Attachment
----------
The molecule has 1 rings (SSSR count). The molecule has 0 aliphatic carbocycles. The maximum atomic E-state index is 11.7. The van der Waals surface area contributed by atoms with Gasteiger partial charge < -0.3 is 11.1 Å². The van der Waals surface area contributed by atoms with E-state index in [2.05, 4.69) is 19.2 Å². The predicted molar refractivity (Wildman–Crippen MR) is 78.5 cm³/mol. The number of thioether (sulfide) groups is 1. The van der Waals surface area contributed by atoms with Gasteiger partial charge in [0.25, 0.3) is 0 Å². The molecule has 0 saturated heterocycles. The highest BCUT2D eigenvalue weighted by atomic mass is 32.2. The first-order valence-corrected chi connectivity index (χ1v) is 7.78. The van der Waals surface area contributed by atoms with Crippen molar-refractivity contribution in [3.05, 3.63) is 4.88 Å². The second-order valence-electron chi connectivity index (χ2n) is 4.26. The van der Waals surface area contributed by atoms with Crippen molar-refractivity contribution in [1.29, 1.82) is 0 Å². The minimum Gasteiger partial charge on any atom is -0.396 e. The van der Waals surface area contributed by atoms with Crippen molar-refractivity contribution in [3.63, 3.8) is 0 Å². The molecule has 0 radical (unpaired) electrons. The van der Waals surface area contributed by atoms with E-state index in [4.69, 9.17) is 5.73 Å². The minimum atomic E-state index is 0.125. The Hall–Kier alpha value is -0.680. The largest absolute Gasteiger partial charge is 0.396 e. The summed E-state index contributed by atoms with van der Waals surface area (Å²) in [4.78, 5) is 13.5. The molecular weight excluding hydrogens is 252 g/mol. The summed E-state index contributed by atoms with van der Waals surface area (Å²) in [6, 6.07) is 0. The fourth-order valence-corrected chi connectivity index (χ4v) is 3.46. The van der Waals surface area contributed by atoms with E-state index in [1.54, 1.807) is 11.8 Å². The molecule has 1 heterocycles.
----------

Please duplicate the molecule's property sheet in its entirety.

The molecule has 1 rings (SSSR count). The molecule has 0 aliphatic carbocycles. The maximum atomic E-state index is 11.7. The van der Waals surface area contributed by atoms with Gasteiger partial charge < -0.3 is 11.1 Å². The van der Waals surface area contributed by atoms with E-state index in [2.05, 4.69) is 19.2 Å². The predicted molar refractivity (Wildman–Crippen MR) is 78.5 cm³/mol. The number of thioether (sulfide) groups is 1. The van der Waals surface area contributed by atoms with Gasteiger partial charge in [0.25, 0.3) is 0 Å². The molecule has 0 saturated heterocycles. The highest BCUT2D eigenvalue weighted by atomic mass is 32.2. The first-order valence-corrected chi connectivity index (χ1v) is 7.78. The van der Waals surface area contributed by atoms with Crippen molar-refractivity contribution in [3.05, 3.63) is 4.88 Å². The second-order valence-electron chi connectivity index (χ2n) is 4.26. The van der Waals surface area contributed by atoms with Crippen molar-refractivity contribution in [1.29, 1.82) is 0 Å². The minimum Gasteiger partial charge on any atom is -0.396 e. The van der Waals surface area contributed by atoms with Crippen molar-refractivity contribution in [3.63, 3.8) is 0 Å². The molecule has 0 radical (unpaired) electrons. The van der Waals surface area contributed by atoms with E-state index in [4.69, 9.17) is 5.73 Å². The minimum atomic E-state index is 0.125. The Hall–Kier alpha value is -0.680. The largest absolute Gasteiger partial charge is 0.396 e. The summed E-state index contributed by atoms with van der Waals surface area (Å²) in [4.78, 5) is 13.5. The molecular weight excluding hydrogens is 252 g/mol. The summed E-state index contributed by atoms with van der Waals surface area (Å²) in [6, 6.07) is 0. The fourth-order valence-corrected chi connectivity index (χ4v) is 3.46. The van der Waals surface area contributed by atoms with E-state index in [1.54, 1.807) is 11.8 Å². The molecule has 1 heterocycles.